Every pregnant woman should be considered at risk of preterm birth. Around the 20th week of pregnancy, all pregnant women should learn the signs and symptoms of preterm labor and what they can do if they occur.
Preterm birth is any birth that occurs before the 37th completed week of pregnancy. Compared to other babies, preterm babies are more likely to face lifelong health problems or even to die in the first month of life, especially if they are born very preterm (less than 32 weeks gestation).
IMPORTANT: Call your health care provider or go to the hospital right away if you think you're having preterm labor, or if you have any of the warning signs.
If the symptoms get worse, or don't go away after one hour, call your health care provider again or go to the hospital. If the symptoms go away, relax for the rest of the day.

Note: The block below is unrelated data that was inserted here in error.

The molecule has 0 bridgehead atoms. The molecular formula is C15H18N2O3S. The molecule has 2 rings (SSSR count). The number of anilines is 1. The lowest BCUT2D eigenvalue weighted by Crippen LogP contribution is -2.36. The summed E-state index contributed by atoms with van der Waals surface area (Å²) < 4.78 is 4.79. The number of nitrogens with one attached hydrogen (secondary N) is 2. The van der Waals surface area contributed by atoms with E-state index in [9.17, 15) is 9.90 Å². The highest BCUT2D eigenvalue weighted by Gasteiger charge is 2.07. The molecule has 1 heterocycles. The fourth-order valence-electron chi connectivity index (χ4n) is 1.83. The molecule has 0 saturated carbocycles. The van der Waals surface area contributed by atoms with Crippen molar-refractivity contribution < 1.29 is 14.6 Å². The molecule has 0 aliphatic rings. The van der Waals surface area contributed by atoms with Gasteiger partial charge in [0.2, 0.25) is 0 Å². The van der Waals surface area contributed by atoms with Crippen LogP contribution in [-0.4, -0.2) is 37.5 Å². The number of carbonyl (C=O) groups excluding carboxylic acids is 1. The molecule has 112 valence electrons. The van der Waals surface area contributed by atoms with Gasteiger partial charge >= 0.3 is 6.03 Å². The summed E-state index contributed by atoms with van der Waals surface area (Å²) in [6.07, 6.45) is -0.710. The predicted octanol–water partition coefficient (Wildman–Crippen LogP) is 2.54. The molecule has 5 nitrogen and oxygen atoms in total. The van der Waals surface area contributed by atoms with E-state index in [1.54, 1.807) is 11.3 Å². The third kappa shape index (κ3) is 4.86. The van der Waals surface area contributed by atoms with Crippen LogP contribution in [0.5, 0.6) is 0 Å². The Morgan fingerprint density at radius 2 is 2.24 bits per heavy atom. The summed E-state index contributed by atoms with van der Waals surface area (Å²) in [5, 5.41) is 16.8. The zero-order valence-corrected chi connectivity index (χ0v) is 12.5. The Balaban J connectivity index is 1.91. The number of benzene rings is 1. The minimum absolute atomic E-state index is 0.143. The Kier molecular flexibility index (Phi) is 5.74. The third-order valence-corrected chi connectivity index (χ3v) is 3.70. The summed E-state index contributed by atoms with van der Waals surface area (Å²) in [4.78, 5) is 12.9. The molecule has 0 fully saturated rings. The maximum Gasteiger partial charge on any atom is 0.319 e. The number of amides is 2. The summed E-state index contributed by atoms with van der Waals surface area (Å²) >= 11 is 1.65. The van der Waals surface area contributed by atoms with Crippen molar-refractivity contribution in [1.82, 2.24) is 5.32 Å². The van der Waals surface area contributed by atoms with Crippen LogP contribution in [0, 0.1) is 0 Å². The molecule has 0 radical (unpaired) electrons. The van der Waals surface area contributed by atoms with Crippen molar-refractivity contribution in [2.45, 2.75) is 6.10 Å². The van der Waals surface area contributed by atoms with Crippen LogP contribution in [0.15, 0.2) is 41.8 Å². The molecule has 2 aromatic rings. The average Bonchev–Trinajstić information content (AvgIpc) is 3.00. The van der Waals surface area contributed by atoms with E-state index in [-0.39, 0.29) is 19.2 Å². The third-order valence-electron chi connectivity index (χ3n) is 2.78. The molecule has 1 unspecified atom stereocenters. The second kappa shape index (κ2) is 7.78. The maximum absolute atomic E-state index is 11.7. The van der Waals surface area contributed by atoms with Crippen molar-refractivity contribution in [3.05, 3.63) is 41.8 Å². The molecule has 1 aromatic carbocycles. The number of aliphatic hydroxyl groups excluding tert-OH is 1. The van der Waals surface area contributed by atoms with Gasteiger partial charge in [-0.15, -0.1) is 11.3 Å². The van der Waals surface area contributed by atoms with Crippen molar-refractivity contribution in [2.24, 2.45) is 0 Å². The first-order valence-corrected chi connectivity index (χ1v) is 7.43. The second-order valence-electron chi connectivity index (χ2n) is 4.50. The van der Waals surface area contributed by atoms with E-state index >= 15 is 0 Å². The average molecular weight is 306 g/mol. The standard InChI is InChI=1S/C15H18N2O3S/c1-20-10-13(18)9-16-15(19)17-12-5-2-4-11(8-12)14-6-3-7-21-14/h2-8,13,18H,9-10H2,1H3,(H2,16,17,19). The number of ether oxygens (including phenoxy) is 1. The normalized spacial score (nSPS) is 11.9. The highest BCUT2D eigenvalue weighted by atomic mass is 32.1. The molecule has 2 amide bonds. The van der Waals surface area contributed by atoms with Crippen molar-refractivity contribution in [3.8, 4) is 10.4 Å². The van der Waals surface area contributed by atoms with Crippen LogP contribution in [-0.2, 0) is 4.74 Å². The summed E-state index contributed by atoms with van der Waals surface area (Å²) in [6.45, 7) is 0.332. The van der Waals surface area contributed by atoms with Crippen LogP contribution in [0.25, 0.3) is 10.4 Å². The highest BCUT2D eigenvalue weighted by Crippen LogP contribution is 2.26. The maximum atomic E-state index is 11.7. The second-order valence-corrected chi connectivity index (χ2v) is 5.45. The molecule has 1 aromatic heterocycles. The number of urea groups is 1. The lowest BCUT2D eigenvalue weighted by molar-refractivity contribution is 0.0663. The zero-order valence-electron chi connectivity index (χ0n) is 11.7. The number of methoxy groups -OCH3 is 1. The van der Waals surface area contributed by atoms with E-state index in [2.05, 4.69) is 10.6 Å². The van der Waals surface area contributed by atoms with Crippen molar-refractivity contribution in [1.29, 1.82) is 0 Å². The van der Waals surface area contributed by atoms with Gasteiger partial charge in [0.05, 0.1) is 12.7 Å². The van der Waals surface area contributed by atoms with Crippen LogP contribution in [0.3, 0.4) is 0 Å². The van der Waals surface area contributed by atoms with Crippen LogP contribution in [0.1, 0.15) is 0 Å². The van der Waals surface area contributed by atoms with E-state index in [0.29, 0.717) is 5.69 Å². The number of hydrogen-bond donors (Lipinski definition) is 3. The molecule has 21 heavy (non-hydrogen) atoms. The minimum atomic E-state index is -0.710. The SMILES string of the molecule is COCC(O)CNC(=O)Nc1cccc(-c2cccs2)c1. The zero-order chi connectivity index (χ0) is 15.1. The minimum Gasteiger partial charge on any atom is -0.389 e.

If the symptoms stop but come back, call your health care provider again or go to the hospital.
If you have any of these three risk factors, it's especially important for you to know the signs and symptoms of preterm labor and what to do if they occur. You may also want to ask your health care provider about taking progesterone to reduce your risk.
Inducing labor or having a cesarean section too early can lead to preterm birth.
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© 2009 March of Dimes Foundation. All rights reserved. The March of Dimes is a not-for-profit organization recognized as tax-exempt under Internal Revenue Code section 501(c)(3). Our mission is to improve the health of babies by preventing birth defects, premature birth, and infant mortality.